Page 509

such, and clearly were "engaged in the same business" with the salesmen, for they loaded the trucks which carried the merchandise from the central depot to the booths. The Appellate Division held that the salesmen, although not "workmen or operatives," nevertheless were within the protection of the statute. Reference was made to the definition of "employee" in subdivision 4 of § 3, amended by Laws 1916, c. 622, and [42 S.Ct. 532] Laws 1917, c. 705, so as to include any one in the service of an employer whose principal business is that of conducting a hazardous employment, construed in previous decisions as bringing within the protection of the statute all employees accidentally injured in the performance of duties incidental to the prosecution of a business defined as hazardous, even though such duties were not a part of the characteristic process or operation forming the basis of the group (Matter of Dose v. Moehle Lithographic Co., 221 N.Y. 401, 405; Spang v. Broadway Brewing & Malting Co., 182 A.D. 443; Joyce v. Eastman Kodak Co., 182 A.D. 354), and it was held that, since this rule applied to all the other groups defined in § 2, it must be applied in respect to second group 45. That the view of the Court of Appeals was substantially the same appears not only from its affirming the judgment of the Appellate Division without questioning its reasoning, but from the opinion delivered by the Court of Appeals itself in a case decided at the same time with this. Matter of Europe v. Addison Amusements, 231 N.Y. 105. Europe was conductor of a famous band of musicians who, after a military service with the American Forces in France, went upon a concert tour throughout the United States, under employment by Addison Amusements, Inc. With the band of 65 pieces, there were four or more workmen or operatives employed to accompany it, arrange platforms, chairs, and scenery, handle baggage, etc. Europe himself, although an employee, was not among those described as "workmen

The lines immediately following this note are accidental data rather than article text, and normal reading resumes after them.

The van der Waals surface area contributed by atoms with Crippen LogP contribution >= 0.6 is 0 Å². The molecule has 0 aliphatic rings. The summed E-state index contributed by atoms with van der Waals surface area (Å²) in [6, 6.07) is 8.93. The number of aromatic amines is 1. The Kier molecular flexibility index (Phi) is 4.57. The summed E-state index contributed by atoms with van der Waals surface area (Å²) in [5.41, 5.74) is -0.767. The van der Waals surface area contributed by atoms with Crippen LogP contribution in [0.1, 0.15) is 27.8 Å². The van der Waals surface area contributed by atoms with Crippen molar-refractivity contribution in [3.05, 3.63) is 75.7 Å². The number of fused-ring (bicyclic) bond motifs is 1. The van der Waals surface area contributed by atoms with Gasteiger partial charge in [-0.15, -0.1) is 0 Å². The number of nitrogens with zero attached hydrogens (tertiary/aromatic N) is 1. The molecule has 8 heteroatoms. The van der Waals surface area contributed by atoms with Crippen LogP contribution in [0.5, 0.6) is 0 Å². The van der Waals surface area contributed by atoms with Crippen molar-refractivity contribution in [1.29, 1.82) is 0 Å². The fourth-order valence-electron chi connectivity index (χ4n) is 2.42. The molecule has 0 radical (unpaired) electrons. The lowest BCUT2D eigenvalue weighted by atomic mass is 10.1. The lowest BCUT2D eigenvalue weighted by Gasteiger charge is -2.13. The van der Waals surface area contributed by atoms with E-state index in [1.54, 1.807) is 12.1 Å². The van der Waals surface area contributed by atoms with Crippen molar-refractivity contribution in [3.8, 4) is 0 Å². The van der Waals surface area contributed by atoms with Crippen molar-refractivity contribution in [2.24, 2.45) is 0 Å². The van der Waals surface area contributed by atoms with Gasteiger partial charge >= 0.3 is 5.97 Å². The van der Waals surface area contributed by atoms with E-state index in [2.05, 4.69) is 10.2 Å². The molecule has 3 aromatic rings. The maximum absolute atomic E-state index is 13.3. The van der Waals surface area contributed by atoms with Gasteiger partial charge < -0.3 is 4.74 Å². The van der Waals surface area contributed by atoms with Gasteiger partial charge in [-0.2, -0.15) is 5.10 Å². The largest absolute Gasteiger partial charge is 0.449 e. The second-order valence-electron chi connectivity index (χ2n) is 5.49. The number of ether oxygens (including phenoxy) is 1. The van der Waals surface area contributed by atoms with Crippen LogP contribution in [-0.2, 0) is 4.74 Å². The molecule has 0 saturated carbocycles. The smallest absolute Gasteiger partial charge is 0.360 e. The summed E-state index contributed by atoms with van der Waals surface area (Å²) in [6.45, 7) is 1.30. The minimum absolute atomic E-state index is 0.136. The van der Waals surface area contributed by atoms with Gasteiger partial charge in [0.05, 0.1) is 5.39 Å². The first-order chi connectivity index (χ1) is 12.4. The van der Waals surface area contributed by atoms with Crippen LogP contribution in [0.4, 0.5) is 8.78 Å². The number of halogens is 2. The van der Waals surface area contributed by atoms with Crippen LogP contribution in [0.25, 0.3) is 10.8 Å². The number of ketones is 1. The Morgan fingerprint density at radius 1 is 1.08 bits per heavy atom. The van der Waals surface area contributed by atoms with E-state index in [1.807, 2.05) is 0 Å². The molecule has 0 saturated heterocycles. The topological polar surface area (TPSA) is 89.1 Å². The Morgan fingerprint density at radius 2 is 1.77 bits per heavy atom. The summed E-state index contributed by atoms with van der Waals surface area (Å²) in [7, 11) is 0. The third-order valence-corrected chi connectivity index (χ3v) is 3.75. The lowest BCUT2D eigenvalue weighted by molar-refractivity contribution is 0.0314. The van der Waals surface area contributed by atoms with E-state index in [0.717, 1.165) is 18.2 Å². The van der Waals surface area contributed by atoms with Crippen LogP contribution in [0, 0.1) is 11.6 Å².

Page 510

or operatives" nor engaged in hazardous work, ordinarily so called. During an intermission in the program of a concert, he was stabbed and killed by a drummer of the band. The Court of Appeals, sustaining the Industrial Commission and the Appellate Division, held that he was within the protection of second group 45.

In the exercise of our appellate jurisdiction, we are bound by the construction of the state law adopted by its court of last resort; hence, for present purposes, it must be taken as settled that the legislature intended the compensation law as amended to apply to an employee in Krinsky's situation precisely as if it were so declared in the words of the statute. Our function is confined to determining whether, as so construed and as applied to the concrete facts of the case, the state contravenes the limitations imposed by the Fourteenth Amendment upon state action.

Under the due process of law clause, plaintiff in error contends that the validity of compulsory Workmen's Compensation Acts depends upon the inherently hazardous character of the occupations covered; that a legislative declaration that a certain employment is hazardous is not conclusive, and that to impose upon the employer, as is said to be done in this instance, a liability to make compensation to any employee out of hundreds whose occupations are nonhazardous,...